We’ve reached the point of the summer where everyone is out for clicks. All sites are starving for clicks and views on their articles and rankings are always a sure-fire way to do so.
With that in mind, I’m sure, the team over at PFF released two different All-Decade teams over the past week or so, capping it off with the ‘top 101 players of the 2010-19 decade.’ You could bet you’d see some Stanford Cardinal alum, but it was very refreshing to see where some of them ranked.
First off, let’s discuss how they got there.
Lead NFL Analyst and longest tenured PFFer Sam Monson wrote the list and came to this as the lengthy conclusion as to how the players were listed.
Like all other PFF Top 101s, this list isn’t an evaluation of talent, but rather of production, efficiency and performance over a specific time period — in this case, the entire decade. Because the time period is far larger this time, we should get far closer to evaluating talent by proxy than in a list that focuses just on a single season, but it’s still a distinction worth thinking about.
This list includes the playoffs, so players with legendary postseason runs will see their stock rise compared to those who have faltered or never made it past the regular season.
Playing time was factored into the decisions, too; somebody who played twice as much within the decade was given some level of preference over players who played only a few seasons in the 2010s.
The list is also created with an “all positions created equal” mentality. The best guard or safety has just as much a chance of topping the list as the best quarterback or sack artist.
Lastly, just like any other All-Decade evaluation, there will be players whose careers get trapped between decades and therefore appear lower on this list than they might if their entire careers had been captured.
There you have it. That differs a bit from the usual PFF ranking system that weighs heavily on quarterbacks and the passing game. And now, to our Cardinal.
Of course, Richard Sherman found his way to the top of the list for Stanford alumni on the top 101 players, but he also found his way as the best cornerback of the past decade.
Sherman was ranked No. 4 overall and No. 1 among all cornerbacks, listed as the second-best defensive player of the past decade.
Richard Sherman timed his entry into the league perfectly for an All-Decade Team, and he has been the best cornerback in the game consistently over that time. Only two corners over the past 10 years have allowed a completion rate under 50% — Sherman (49.6%) and Darrelle Revis (49.8%). Sherman also allowed the lowest yardage per snap in coverage (0.80) in the league and the lowest passer rating when targeted (54.0). He was, to put it simply, the hardest cornerback in football to complete passes on over the past decade. We can quibble as to how easy his job was versus that of players like Revis or others, but there is no denying that he has been completely peerless in the role he has been in.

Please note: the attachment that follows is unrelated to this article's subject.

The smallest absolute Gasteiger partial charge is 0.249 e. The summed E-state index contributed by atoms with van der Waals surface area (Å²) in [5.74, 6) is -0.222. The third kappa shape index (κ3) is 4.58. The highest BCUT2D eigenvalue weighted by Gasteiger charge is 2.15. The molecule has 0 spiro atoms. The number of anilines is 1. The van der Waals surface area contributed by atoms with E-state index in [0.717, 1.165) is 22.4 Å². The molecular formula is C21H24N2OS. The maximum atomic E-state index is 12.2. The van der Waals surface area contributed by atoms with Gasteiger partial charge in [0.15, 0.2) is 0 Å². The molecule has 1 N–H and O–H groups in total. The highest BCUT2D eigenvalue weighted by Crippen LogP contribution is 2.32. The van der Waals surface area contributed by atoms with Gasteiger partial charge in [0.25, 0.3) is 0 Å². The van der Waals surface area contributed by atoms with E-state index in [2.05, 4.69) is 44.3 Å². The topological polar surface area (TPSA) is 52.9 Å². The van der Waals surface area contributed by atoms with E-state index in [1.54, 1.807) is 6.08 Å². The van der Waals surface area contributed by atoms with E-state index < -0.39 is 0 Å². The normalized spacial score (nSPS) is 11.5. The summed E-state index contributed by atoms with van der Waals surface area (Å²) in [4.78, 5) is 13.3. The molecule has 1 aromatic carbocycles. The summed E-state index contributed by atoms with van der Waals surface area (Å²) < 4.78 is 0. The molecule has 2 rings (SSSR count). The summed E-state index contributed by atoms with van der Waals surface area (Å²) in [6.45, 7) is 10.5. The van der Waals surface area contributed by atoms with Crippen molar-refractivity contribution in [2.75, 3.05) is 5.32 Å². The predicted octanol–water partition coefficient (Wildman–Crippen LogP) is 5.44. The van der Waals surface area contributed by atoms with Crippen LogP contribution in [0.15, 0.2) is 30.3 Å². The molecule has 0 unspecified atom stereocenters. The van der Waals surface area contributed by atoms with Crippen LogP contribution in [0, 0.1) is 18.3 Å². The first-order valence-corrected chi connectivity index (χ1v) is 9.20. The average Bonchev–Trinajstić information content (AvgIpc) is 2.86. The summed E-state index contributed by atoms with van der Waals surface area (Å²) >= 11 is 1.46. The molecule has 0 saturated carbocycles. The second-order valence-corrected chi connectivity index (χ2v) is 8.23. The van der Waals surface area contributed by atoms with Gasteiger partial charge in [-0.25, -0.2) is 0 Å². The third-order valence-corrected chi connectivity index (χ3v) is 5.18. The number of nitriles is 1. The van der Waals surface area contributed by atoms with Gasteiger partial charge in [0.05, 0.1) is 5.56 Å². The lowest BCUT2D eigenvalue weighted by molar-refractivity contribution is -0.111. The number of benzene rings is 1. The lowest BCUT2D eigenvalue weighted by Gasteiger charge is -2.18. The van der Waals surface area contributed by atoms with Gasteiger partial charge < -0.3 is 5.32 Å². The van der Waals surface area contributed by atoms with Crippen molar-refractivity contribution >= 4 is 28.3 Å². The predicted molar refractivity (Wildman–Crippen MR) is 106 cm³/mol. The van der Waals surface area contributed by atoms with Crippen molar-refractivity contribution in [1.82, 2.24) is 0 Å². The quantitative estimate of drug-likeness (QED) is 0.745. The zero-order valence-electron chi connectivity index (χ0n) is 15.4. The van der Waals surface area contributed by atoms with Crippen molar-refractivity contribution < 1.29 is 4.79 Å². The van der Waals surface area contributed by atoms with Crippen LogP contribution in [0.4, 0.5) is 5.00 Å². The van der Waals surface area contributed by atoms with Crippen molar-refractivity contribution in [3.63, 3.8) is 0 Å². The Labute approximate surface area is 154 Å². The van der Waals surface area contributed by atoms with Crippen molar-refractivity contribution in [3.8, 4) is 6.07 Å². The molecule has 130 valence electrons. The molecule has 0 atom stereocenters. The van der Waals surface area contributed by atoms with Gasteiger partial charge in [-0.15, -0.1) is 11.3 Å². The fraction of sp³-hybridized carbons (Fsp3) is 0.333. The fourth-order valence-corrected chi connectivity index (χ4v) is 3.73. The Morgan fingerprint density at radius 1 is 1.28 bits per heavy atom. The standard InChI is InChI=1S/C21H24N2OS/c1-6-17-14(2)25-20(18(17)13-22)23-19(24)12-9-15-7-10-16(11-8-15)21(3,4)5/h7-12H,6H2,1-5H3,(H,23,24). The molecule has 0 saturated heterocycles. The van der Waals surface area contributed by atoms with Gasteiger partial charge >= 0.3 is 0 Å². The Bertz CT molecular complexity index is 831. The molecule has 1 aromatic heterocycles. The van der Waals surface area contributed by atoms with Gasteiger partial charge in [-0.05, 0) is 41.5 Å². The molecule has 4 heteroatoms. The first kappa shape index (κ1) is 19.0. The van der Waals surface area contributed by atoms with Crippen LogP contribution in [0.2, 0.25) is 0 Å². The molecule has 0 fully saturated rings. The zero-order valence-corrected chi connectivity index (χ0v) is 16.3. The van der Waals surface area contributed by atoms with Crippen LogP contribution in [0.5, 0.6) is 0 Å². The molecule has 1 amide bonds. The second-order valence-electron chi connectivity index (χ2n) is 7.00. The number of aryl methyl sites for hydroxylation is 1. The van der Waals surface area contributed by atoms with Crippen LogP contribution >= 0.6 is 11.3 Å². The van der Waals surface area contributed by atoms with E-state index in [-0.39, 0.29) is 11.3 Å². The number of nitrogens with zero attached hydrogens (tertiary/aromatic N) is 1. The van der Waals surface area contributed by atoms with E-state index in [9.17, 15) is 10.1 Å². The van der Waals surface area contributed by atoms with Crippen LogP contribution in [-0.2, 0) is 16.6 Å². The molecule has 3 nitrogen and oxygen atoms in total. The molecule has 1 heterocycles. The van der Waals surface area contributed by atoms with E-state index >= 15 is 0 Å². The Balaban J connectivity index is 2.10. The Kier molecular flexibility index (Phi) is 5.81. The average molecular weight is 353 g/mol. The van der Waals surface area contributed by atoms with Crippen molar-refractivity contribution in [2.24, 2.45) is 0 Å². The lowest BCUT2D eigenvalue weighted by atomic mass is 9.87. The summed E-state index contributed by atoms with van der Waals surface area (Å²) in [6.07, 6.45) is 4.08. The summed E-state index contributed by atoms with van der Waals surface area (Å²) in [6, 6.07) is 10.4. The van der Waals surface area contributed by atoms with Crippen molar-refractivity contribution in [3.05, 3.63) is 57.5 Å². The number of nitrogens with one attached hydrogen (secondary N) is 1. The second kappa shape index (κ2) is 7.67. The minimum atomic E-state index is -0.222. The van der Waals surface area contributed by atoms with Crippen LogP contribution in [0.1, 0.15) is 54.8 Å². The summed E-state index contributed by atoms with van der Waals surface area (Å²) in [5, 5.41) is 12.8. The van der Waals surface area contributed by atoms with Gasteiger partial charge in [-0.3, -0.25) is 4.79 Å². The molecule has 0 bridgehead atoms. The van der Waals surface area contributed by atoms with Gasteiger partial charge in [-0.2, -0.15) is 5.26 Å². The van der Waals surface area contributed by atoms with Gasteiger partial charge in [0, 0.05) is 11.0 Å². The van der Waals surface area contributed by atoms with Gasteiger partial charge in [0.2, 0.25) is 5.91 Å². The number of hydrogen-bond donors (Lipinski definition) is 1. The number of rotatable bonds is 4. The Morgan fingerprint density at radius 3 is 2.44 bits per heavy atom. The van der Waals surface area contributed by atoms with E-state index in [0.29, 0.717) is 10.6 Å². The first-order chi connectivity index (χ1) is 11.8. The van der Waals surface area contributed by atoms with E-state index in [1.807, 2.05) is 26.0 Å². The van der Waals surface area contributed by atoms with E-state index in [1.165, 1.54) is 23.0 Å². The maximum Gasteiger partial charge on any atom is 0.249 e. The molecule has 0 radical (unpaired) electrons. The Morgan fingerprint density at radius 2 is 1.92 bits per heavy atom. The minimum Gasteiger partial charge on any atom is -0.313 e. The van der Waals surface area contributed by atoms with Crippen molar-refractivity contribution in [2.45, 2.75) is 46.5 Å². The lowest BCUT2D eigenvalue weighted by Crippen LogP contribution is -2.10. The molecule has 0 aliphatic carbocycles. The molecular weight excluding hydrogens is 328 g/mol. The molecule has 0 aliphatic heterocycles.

High praise for the best in the business, and the smartest in the biz. A proud Cardinal, we’re proud of you, Richard.
And then there was Doug Baldwin. He checked in at No. 77 on the list as the former undrafted-turned-star-receiver was listed as the 12th-highest ranked receiver.
Doug Baldwin represented a movement in the NFL away from prototypical No. 1 receivers who played only on the outside and relied on size and athleticism to get their production. He became an incredibly prolific receiver, relying instead on route-running and the versatility to line up both outside and in the slot. In his entire career, he didn’t have a season grade below 70.0 and five of his eight seasons were above 80.0, not including a 79.9 mark in 2018. Baldwin was one of the most reliable receivers in the game, providing Russell Wilson a consistent place to go with the football when in doubt.
As solid of praise as it was for the two Cardinal on the list, that’s where it ended for Stanford alumni. You can be sure that had Andrew Luck perhaps continued his NFL career, he would have made the list.
But it begs the question — did they get it right? Is there a Stanford alum you thought would be on there?
As much as I’d like to say Christian McCaffrey should have been, I understand he hasn’t quite done it as long as some of the running backs lists. David DeCastro should have been on there, probably. But that’s a tough call.
What are your thoughts?